With Verifli, there’s no last-second panic when a beekeeper finds high winter losses in mid-January; he can check the bees throughout the winter and give a heads up to his grower if they need to rent extra hives. With Verifli, a grower can set up a true incentive program to reward his beekeeper for every high-strength hive, not just what they find in a 10% sample. With Verifli, a grower can know exactly which parts of the orchard have low-strength hives, so he can shuffle around pallets to maximize pollination.
Our goal with Verifli is to foster transparency. Growers and beekeepers depend on each other— and for the most part, they share similar goals. By creating a common language around how we measure pollination, we hope that Verifli can become a resource for growers and beekeepers to communicate expectations and avoid conflict.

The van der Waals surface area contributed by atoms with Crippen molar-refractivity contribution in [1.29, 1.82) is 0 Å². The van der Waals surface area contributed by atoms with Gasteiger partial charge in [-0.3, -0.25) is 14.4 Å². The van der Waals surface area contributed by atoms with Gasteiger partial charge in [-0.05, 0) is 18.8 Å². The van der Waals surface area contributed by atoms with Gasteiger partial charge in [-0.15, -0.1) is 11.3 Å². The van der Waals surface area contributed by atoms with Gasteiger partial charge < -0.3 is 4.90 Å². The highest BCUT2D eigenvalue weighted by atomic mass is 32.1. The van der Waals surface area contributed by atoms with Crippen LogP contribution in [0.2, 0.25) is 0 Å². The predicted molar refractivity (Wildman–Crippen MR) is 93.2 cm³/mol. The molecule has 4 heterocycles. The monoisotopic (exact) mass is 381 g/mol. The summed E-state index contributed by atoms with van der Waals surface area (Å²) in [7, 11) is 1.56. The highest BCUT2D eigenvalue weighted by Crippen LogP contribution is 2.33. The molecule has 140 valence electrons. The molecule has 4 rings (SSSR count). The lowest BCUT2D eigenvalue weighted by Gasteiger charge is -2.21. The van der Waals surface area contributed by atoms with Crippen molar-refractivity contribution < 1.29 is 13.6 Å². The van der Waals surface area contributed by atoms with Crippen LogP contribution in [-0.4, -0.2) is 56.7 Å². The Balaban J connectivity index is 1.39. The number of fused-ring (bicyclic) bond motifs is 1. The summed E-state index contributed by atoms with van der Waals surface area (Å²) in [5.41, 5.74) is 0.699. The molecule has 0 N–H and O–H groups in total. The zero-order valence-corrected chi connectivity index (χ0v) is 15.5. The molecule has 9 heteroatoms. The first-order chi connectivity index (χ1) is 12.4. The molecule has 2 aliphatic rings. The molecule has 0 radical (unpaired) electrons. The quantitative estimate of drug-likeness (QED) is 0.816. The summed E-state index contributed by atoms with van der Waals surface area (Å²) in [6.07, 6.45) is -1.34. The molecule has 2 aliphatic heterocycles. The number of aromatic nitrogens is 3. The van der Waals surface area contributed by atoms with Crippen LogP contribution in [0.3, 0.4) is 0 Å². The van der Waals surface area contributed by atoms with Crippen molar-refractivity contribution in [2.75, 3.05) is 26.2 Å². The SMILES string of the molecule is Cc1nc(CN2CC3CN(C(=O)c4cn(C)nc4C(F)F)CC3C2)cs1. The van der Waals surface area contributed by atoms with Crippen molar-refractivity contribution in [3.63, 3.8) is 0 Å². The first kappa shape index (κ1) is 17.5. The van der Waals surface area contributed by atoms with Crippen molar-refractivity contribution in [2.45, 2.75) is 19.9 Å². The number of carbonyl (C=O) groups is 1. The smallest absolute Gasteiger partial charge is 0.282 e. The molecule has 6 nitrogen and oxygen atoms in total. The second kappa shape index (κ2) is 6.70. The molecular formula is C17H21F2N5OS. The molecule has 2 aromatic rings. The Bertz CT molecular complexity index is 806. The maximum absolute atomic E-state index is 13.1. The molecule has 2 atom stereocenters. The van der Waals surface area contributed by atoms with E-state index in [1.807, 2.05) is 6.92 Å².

Now that you see the rationale behind our decision to pivot, I want to tell you about how we came up with a plan to launch a product in under 10 months. Check back next week for part 2!
Small-scale beekeepers are part of a thriving community that so heavily relies on cooperation and mentorship. Hobbyists and sideliners go out of their way to teach others, support local clubs and help newbies get off the ground. Yet as operations scale into the hundreds, thousands and tens of thousands of hives, a different community appears to emerge. A community that doesn’t always feel so cooperative.